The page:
"Rude! I hope sincerely Sir Edward has put no such construction on it?"

The baronet smiled kindly, and shook his head.

"Because the baronet chooses to forgive your offences, it does not alter their nature," said the doctor, gravely: "no, you must repent and amend; you impeached his motives for doing a benevolent act, and that I call scandal."

"Why, doctor, I was angry the fellow should be let loose; he is a pest to all the game in the county, and every sportsman will tell you so--here, Mr. Moseley, you know Jackson, the poacher."

"Oh! a poacher is an intolerable wretch!" cried Captain Jarvis.

"Oh! a poacher," echoed John, looking drolly at Emily, "hang all poachers."

"Poacher or no poacher, does not alter the scandal," said the doctor; "now let me tell you, good sir, I would rather play at fifty games of whist than make one such speech, unless indeed it interfered with my duties; now, sir, with your leave I'll explain myself as to my son. There is an artificial levity about dancing that adds to the dignity of no man: from some it may detract: a clergyman for instance is supposed to have other things to do, and it might hurt him in the opinions of those with whom his influence is necessary, and impair his usefulness; therefore a clergyman should never dance. In the same way with cards; they are the common instruments of gambling, and an odium is attached to them on that account; women and clergymen must respect the prejudices of mankind in some cases, or lose their influence in society."

"I did hope to have the pleasure of your company, doctor, said Mr. Haughton, hesitatingly.

"And if it will give you pleasure," cried the rector, "you shall have it with all my heart, good sir; it would be a greater evil to wound the feelings of such a neighbor as Mr. Haughton, than to show my face once at a ball," and rising, he laid his hand on the shoulder of the other kindly. "Both your scandal and rudeness are easily forgiven; but I wished to show you the common error of the world which has attached odium to certain things, while it charitably overlooks others of a more heinous nature."

Mr. Haughton, who had at first been a little staggered with the attack of the doctor, recovered himself, and laying a handful of notes on the table, hoped he should have the pleasure of seeing every body. The invitation was generally accepted, and the worthy man departed, happy if his friends did but come, and were pleased.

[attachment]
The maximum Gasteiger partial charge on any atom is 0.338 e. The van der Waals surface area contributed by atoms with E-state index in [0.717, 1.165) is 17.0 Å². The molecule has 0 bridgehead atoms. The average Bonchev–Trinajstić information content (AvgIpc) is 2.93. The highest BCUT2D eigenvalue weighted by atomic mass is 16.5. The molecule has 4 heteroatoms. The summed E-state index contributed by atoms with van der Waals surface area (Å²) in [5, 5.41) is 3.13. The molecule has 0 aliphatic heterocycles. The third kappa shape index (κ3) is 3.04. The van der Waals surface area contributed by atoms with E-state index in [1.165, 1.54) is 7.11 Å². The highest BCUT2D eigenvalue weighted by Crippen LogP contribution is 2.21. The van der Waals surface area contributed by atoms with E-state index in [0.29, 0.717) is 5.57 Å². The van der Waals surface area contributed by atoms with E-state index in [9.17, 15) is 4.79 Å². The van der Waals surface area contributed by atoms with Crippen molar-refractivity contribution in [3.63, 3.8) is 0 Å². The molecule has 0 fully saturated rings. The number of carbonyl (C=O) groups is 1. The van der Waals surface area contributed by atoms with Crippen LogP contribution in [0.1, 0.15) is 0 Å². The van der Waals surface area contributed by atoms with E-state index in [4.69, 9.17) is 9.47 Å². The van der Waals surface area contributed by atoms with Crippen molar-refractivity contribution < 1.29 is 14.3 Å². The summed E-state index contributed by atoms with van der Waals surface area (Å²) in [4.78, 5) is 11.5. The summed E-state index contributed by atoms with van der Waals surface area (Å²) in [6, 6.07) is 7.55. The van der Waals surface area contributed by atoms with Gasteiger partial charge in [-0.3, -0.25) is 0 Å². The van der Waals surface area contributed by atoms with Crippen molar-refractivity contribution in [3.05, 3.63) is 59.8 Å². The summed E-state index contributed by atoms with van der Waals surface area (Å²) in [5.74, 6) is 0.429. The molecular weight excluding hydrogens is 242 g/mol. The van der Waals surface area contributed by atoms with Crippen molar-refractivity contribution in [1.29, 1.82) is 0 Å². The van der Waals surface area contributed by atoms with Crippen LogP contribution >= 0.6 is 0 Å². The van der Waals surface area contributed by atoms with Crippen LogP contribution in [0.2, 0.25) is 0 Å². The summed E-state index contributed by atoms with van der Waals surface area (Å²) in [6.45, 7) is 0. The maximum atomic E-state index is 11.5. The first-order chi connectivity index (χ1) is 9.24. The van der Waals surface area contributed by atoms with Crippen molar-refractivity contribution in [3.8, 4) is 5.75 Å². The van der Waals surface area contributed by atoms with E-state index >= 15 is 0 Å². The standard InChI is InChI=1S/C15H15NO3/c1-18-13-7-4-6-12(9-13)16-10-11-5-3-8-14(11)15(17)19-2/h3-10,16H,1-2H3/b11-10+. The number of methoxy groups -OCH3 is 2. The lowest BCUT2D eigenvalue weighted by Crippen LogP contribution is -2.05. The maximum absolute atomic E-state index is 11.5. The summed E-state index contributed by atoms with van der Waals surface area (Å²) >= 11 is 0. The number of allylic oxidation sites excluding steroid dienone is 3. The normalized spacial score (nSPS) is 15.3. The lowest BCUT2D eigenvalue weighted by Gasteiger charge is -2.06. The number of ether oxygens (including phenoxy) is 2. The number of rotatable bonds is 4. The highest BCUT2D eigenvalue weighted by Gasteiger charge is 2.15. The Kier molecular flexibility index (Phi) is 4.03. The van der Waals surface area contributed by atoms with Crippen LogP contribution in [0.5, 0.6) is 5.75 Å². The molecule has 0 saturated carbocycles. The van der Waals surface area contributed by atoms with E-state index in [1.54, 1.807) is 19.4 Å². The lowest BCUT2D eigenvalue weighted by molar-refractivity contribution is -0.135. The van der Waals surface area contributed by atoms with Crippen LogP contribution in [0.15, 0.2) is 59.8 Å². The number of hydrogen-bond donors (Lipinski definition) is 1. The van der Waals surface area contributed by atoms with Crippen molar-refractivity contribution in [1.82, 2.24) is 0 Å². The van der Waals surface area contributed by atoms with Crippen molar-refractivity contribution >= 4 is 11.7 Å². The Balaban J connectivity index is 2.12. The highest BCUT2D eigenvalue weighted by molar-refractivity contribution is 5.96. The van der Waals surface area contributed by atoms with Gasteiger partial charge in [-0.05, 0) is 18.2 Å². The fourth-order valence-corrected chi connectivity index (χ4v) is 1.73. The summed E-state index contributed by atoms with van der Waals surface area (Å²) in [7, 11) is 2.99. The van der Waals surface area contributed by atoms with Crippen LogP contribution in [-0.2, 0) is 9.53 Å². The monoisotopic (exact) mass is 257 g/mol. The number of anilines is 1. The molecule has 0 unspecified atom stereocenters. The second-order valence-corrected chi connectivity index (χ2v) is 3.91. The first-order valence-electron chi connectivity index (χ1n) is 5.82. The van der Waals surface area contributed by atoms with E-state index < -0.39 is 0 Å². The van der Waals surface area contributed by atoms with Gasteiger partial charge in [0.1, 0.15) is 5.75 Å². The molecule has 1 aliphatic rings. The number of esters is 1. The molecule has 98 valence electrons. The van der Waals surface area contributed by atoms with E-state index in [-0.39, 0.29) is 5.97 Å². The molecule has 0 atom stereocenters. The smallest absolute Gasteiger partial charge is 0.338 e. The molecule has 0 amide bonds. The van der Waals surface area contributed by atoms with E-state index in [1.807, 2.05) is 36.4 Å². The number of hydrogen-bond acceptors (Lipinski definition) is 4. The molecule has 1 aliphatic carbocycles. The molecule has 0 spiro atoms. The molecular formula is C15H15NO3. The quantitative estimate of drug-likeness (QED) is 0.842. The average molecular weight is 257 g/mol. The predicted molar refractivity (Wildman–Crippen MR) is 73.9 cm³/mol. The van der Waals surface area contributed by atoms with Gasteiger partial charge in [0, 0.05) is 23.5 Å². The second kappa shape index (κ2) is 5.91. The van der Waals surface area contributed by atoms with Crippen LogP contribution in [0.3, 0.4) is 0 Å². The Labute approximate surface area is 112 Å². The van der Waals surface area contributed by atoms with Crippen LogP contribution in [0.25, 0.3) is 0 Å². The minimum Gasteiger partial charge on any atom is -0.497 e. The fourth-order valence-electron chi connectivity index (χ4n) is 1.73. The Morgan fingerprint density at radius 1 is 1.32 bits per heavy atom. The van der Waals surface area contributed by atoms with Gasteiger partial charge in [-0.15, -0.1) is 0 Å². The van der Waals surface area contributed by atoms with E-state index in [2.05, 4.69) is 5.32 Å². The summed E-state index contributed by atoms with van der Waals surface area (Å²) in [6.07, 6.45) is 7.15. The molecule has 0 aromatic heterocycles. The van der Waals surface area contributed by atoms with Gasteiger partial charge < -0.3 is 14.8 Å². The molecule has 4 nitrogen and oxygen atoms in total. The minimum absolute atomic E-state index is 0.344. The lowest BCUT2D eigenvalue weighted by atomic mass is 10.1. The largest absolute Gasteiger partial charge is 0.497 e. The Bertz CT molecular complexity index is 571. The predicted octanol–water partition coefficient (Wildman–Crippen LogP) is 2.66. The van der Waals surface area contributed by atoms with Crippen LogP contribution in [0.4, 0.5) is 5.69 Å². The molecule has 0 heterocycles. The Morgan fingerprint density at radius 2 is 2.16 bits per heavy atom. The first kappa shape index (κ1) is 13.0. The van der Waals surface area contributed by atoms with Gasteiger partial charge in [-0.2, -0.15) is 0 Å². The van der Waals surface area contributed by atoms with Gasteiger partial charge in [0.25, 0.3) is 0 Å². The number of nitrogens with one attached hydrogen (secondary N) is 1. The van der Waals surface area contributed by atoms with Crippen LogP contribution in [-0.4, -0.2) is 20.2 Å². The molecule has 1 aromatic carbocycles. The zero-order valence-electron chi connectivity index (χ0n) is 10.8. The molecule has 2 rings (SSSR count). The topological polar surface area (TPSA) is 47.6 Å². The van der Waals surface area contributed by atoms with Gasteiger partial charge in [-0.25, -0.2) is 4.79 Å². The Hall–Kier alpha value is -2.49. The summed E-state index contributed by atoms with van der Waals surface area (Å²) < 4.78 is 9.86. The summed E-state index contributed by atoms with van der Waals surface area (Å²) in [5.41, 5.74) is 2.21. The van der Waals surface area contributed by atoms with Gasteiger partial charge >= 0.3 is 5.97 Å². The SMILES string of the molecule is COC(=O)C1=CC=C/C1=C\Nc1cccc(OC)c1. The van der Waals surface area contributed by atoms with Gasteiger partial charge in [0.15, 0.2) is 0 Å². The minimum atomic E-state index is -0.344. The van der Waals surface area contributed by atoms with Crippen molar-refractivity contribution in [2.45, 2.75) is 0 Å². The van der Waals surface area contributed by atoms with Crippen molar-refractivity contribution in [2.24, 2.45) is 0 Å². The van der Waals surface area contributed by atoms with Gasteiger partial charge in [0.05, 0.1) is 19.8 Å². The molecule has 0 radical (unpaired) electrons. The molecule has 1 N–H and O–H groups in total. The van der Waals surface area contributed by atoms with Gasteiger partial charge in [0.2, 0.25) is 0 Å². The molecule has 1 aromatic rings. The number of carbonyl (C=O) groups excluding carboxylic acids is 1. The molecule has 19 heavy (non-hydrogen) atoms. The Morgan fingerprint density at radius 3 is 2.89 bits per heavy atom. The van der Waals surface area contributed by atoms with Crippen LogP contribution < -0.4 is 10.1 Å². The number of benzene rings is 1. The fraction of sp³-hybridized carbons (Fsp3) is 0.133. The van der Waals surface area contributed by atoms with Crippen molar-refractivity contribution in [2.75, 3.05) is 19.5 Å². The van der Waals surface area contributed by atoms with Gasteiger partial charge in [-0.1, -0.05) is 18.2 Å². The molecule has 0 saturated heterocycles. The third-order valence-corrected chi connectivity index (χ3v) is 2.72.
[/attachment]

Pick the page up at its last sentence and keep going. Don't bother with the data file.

"Do you dance, Miss Moseley?" inquired Denbigh of Emily, as he sat watching her graceful movements in netting a purse for her father.

"Oh, yes! the doctor said nothing of us girls, you know I suppose he thinks we have no dignity to lose."

"Admonitions are generally thrown away on young ladies when pleasure is in the question," said the doctor, with a look of almost paternal affection.

"I hope you do not seriously disapprove of it in moderation," said Mrs. Wilson.

"That depends, madam, upon circumstances; if it is to be made subsidiary to envy, malice, coquetry, vanity, or any other such little lady-like accomplishment, it certainly had better be let alone. But in moderation, and with the feelings of my little pet here, I should be cynical, indeed, to object."

Denbigh appeared lost in his own ruminations during this dialogue; and as the doctor ended, he turned to the captain, who was overlooking a game of chess between the colonel and Jane, of which the latter had become remarkably fond of late, playing with her hands and eyes instead of her feet--and inquired the name of the corps in barracks at F----.

"The ----th foot, sir," replied the captain, haughtily, who neither respected him, owing to his want of consequence, nor loved him, from the manner in which Emily listened to his conversation.

"Will Miss Moseley forgive a bold request," said Denbigh, with some hesitation.

Emily looked up from her work in silence, but with some little flutterings at the heart.